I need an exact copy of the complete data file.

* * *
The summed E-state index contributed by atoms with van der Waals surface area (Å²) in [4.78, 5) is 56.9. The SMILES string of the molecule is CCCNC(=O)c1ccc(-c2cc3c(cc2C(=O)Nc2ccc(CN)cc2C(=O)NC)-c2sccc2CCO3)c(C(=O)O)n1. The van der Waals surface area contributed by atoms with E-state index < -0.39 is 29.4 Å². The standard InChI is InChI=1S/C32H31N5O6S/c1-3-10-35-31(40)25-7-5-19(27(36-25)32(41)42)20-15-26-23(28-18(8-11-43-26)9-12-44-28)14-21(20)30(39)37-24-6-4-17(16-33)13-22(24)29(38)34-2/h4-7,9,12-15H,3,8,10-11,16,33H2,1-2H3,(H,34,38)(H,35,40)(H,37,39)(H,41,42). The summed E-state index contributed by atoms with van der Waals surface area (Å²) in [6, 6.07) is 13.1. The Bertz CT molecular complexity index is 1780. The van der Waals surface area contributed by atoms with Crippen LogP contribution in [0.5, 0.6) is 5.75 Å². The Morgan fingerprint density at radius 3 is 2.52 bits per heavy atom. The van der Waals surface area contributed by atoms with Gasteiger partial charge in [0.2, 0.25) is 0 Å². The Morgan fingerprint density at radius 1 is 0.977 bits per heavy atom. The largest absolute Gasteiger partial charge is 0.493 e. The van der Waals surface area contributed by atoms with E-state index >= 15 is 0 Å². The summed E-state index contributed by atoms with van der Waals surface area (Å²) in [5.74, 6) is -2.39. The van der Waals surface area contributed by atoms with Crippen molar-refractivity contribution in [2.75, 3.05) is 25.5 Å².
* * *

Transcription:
The summed E-state index contributed by atoms with van der Waals surface area (Å²) in [4.78, 5) is 56.9. The SMILES string of the molecule is CCCNC(=O)c1ccc(-c2cc3c(cc2C(=O)Nc2ccc(CN)cc2C(=O)NC)-c2sccc2CCO3)c(C(=O)O)n1. The van der Waals surface area contributed by atoms with E-state index < -0.39 is 29.4 Å². The standard InChI is InChI=1S/C32H31N5O6S/c1-3-10-35-31(40)25-7-5-19(27(36-25)32(41)42)20-15-26-23(28-18(8-11-43-26)9-12-44-28)14-21(20)30(39)37-24-6-4-17(16-33)13-22(24)29(38)34-2/h4-7,9,12-15H,3,8,10-11,16,33H2,1-2H3,(H,34,38)(H,35,40)(H,37,39)(H,41,42). The summed E-state index contributed by atoms with van der Waals surface area (Å²) in [6, 6.07) is 13.1. The Bertz CT molecular complexity index is 1780. The van der Waals surface area contributed by atoms with Crippen LogP contribution in [0.5, 0.6) is 5.75 Å². The Morgan fingerprint density at radius 3 is 2.52 bits per heavy atom. The van der Waals surface area contributed by atoms with Gasteiger partial charge in [0.2, 0.25) is 0 Å². The Morgan fingerprint density at radius 1 is 0.977 bits per heavy atom. The largest absolute Gasteiger partial charge is 0.493 e. The van der Waals surface area contributed by atoms with E-state index >= 15 is 0 Å². The summed E-state index contributed by atoms with van der Waals surface area (Å²) in [5.74, 6) is -2.39. The van der Waals surface area contributed by atoms with Crippen molar-refractivity contribution in [2.75, 3.05) is 25.5 Å².